By now, we know upon which findings the characteristic “verbal for the left hemisphere, and non-verbal, but visuo-spatial and emotional for the right hemisphere” are based. The next characteristic differences of the hemispheres listed in Table 1 concern sequential (serial) processing of the left hemisphere and simultaneous (parallel) processing of the right hemisphere. This idea reflects the widespread – but not generally accepted – model, which says that the left hemisphere preferentially processes fast changes and analyses details and characteristics of stimuli, while the right hemisphere deals with the simultaneous and global characteristics of stimuli. The other hemispheric characteristics in Table 1 (analytical, rational vs. holistic, intuitive) are not very well supported by scientific evidence, and remain rather speculative. Starting from the difference between verbal and non-verbal, more and more abstract concepts and relations between mental functions and the hemispheres were developed. During this process, the ideas about the difference of the two hemispheres departed more and more from the basic scientific results.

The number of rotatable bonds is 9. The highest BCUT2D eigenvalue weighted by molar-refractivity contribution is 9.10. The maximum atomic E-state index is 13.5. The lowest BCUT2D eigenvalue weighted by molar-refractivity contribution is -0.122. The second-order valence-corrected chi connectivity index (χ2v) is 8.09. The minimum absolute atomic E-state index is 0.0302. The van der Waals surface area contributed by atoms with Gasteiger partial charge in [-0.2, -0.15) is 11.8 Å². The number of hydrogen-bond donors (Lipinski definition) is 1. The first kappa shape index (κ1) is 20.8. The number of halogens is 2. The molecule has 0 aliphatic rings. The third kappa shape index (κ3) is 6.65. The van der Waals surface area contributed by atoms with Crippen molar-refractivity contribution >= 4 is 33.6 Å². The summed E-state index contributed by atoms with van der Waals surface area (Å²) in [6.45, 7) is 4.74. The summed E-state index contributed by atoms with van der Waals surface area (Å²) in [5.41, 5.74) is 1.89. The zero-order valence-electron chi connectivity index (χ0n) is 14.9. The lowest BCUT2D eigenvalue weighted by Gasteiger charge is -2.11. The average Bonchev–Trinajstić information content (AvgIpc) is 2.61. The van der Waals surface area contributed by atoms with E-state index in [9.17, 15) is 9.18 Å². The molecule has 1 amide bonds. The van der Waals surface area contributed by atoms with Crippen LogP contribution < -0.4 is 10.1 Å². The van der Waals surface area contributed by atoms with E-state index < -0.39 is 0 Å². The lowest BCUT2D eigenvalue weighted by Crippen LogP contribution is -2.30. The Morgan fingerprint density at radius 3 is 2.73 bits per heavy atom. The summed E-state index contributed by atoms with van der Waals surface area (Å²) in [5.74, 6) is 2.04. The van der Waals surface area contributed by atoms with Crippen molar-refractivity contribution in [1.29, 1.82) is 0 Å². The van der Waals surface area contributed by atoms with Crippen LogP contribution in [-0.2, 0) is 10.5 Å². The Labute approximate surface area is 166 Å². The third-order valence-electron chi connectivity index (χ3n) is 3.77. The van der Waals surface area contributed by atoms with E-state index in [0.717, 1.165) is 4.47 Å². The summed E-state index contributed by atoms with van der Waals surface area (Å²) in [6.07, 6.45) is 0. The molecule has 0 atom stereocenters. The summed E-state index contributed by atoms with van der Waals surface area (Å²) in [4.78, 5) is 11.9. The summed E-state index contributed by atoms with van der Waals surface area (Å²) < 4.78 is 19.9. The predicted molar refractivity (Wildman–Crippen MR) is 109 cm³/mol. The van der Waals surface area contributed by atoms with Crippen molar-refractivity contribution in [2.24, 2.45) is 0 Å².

Are you a creative and emotional person

Order now
  • UNMATCHED QUALITY

    As soon as we have completed your work, it will be proofread and given a thorough scan for plagiarism.

  • STRICT PRIVACY

    Our clients' personal information is kept confidential, so rest assured that no one will find out about our cooperation.

  • COMPLETE ORIGINALITY

    We write everything from scratch. You'll be sure to receive a plagiarism-free paper every time you place an order.

  • ON-TIME DELIVERY

    We will complete your paper on time, giving you total peace of mind with every assignment you entrust us with.

  • FREE CORRECTIONS

    Want something changed in your paper? Request as many revisions as you want until you're completely satisfied with the outcome.